The effect goes without saying, it emulates the reverential and intimidating disposition that a ruling King possesses over his subjects whether they truly deserve it or not.
Situations requiring Supreme King's Haki
King's Haki is only used sparingly as far as we've seen in the Manga. Most likely because it can't be used very often? and probably depends on the level at which the user possesses it; Rayleigh suggest he could use it more than once, but doesn't do so as not to draw any attention towards himself which suggests and increase in one's capacity will increase ability to use it with less constraints ⁽⁵⁰⁴⁾ .
Source: Chapter 570
King's Haki based on what's been shown intimidates people to various degrees. It's potential is great and will probably be used a lot more as Chinjao has stated; it's going to be key in determining Pirate King, not just purposed for taking out fodder as can be easily assumed.
- Luffy vs Joker.
- Luffy vs Chinjao.
- Luffy at Marineford.
- Luffy vs 50,000 with wind raising dust into the air.
Red Hair Shank's CoC
The general anecdote goes something along the lines of... Shanks boarded the Mobydick with his Conqueror's Haki activated; some people lost consciousness due to not having the will to remain conscious in his presence, while the others (apparently) were strong-willed enough to remain conscious. Some key details have gone amiss, and therefore contributes and inherently births a misconstrued story. The aim is to point out these missing details, and then give the actual (apologies if this sounds arrogant) narration in light of the actual context.
Before Shanks stepped aboard the Mobydick, Marco and Jozu warn all the newcomers to stay back (away from Shanks⁽⁴³⁴⁾), but some being rightly inquisitive felt the need to question pre-emptive safety measures at a rather untimely period⁽⁴³⁴⁾.
Shanks has arrived, it's therefore, too late to stand within the outside of the unprotected zone⁽⁴³⁴⁾. As Shanks confidently makes his way though the enemy ship to meet Whitebeard, a wake of newcomers are falling by him, due to his overwhelming Conqueror's Haki⁽⁴³⁴⁾.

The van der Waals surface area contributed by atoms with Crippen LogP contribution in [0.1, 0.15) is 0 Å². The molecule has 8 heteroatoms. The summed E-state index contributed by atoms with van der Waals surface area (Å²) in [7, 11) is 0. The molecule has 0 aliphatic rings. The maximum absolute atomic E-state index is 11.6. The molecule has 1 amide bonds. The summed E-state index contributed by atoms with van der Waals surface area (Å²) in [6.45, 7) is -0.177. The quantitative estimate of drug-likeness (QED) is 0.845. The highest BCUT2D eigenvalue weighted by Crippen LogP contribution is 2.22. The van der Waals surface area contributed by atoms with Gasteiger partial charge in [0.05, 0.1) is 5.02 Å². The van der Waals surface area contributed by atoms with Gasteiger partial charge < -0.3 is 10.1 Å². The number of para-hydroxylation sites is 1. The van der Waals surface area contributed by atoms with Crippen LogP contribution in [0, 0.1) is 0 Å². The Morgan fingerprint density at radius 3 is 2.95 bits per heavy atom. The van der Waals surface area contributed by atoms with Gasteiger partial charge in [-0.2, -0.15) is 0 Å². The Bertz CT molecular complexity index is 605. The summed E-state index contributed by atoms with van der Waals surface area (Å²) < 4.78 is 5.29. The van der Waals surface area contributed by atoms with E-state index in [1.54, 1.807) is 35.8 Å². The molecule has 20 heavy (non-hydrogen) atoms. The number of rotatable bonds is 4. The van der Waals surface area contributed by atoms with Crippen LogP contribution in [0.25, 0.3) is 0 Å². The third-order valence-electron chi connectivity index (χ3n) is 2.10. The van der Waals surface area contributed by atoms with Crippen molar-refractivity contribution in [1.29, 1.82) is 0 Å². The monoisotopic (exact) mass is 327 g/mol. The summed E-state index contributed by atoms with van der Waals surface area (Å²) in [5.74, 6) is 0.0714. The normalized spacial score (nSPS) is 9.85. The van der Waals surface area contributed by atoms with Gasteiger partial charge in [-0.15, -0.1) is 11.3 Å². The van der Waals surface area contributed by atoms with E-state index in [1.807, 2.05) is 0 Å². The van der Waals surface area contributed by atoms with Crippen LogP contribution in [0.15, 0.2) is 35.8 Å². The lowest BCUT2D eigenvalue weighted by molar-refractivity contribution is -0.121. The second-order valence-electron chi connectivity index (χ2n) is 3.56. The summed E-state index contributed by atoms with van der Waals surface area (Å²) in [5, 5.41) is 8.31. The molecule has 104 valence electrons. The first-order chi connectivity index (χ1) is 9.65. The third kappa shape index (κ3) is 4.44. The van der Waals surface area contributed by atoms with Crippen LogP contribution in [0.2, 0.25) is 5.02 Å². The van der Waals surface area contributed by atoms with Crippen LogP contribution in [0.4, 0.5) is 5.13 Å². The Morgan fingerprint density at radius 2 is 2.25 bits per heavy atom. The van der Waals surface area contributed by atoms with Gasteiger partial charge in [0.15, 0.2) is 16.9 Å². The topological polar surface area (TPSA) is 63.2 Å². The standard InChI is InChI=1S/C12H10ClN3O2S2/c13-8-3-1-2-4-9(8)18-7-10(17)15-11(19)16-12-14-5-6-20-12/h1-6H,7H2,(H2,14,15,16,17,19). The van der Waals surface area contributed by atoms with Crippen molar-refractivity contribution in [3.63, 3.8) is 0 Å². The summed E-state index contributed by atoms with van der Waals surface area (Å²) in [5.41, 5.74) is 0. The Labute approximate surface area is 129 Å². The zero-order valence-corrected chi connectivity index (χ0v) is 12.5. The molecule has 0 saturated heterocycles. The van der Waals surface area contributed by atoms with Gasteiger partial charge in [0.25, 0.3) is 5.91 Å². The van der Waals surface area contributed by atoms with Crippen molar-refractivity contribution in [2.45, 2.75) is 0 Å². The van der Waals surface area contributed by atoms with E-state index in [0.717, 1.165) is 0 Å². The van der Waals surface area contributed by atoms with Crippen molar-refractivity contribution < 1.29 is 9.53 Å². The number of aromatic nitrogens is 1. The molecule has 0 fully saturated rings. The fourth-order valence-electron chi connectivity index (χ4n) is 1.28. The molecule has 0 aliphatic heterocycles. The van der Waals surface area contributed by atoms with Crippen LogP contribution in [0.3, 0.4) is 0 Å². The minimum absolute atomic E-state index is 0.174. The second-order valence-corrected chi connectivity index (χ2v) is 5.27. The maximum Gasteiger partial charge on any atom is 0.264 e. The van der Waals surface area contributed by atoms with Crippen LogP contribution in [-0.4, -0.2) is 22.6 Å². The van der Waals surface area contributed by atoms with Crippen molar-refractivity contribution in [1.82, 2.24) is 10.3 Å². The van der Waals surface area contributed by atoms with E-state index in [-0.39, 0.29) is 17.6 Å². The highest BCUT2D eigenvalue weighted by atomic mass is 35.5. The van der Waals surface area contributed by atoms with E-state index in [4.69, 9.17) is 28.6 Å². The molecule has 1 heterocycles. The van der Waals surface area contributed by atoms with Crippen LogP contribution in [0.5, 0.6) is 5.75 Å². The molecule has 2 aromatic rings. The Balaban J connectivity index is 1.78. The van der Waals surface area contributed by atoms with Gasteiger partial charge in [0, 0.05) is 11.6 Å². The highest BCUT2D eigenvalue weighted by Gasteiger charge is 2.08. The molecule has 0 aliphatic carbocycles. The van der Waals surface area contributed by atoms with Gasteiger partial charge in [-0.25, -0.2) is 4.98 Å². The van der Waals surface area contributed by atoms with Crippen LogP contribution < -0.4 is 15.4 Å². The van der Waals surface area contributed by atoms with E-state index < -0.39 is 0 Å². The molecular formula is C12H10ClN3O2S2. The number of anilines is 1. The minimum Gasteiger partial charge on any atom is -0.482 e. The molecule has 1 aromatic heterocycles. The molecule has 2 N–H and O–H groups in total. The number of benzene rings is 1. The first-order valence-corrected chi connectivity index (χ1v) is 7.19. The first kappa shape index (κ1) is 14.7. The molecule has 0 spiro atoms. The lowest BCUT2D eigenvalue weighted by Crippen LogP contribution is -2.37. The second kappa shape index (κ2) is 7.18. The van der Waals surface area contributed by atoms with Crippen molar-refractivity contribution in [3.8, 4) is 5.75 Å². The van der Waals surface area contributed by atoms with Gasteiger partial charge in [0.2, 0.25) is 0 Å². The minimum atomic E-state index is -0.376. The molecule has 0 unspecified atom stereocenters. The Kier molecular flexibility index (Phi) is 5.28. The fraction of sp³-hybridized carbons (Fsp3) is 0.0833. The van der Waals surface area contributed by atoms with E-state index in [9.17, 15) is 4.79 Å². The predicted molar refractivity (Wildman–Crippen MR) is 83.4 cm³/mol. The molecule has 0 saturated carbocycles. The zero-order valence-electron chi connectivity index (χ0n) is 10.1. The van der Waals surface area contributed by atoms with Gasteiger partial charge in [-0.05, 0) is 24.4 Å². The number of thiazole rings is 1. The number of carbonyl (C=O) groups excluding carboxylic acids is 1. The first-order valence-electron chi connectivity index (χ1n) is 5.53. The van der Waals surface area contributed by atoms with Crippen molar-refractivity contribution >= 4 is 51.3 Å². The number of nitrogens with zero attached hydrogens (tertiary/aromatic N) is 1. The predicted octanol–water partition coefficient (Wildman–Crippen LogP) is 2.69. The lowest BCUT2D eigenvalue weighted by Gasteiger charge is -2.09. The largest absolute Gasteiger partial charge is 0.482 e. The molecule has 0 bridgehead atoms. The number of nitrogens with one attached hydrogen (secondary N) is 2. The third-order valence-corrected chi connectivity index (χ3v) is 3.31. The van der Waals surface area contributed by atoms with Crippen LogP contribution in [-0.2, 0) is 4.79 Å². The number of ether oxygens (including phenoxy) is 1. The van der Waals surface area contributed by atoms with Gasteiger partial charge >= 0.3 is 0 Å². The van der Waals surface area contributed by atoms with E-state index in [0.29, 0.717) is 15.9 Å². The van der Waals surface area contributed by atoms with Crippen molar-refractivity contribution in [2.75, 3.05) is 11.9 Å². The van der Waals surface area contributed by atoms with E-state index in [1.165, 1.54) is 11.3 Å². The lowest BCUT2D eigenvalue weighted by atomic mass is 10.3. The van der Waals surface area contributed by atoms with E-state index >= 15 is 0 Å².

What if these unfledged newcomers had stayed back as Marco had said? Marco is no fool, he's a veteran, would make sense to assume had they promptly acted on his instructions, they'd still be standing, otherwise, why else would Marco propose they stay back?
We know the newcomers in Shank's path were knocked out, however, there are other newcomers too. The other newcomers are the people all looking shocked and asking questions; they've never witnessed such a power before. Marco being a good leader reassures them to remain calm; the meeting of 2 Emperors is makes for a very volatile and tense environment as is evident. ⁽⁴³⁴⁾.
Marco is also not telling Jozu or the other veterans to remain clam, they're all familiar with Conqueror's haki, unlike newcomers. Therefore, it can be inferred that there are newcomers scattered all over the ship; the newcomers who gout knocked out were just in the wrong place at the wrong time. Many of them are standing in the area that Marco pointed out as a safe zone which is why they're still conscious⁽⁴³⁴⁾.
Marco and Jozu? Initially, we see Marco and Jozu at the bottom of the stair⁽⁴³⁴⁾, it's important to take note, that these stairs are by the Picket Fence which can only be found opposite the Ship's entrance. It's only because the entrance is a stretch of open floor space, that we find some Newcomers⁽⁴³⁴⁾ at the far widths of the ship.
As Shanks draws ever closer to Whitebeard, the Whitebeard Veterans and Newcomers edge back further away from the bottom of the stairs to just behind Picket Fence. Based on the layout, we can ascertain that Marco, Jozu and the Newcomers are all in the Safe Zone.
How Far was Shank's Haki Spread?
If Shank's Haki was spread throughout the entire ship, there would be no newcomers for Marco to tell to remain calm because they'd all certainly have lost consciousness if that were the case,this means it was only active to within a restricted area which was the route he took to get to Whitebeard⁽⁴³⁴⁾.
And if one remembers, Shanks said he didn't come to start a war, he was just ensuring his own safety being on an enemy ship and simply have a discussion with Whitebeard⁽⁴³⁴⁾.
The point of this is to show that, the reason Marco and Jozu weren't fazed by Shanks's Conqueror's Haki is because Shanks only restricted his Haki to within a certain area of the ship. The area Marco and Jozu were stood (including the newcomers beside them) was out of the range of Shanks' Conqueror's Haki. Were this not the case, the newcomers beside Jozu and Marco would have either fainted, while Jozu and Marco would have been intimidated; being that neither happened, it's safe to say, Shanks's Haki most definitely wasn't extended to where they were.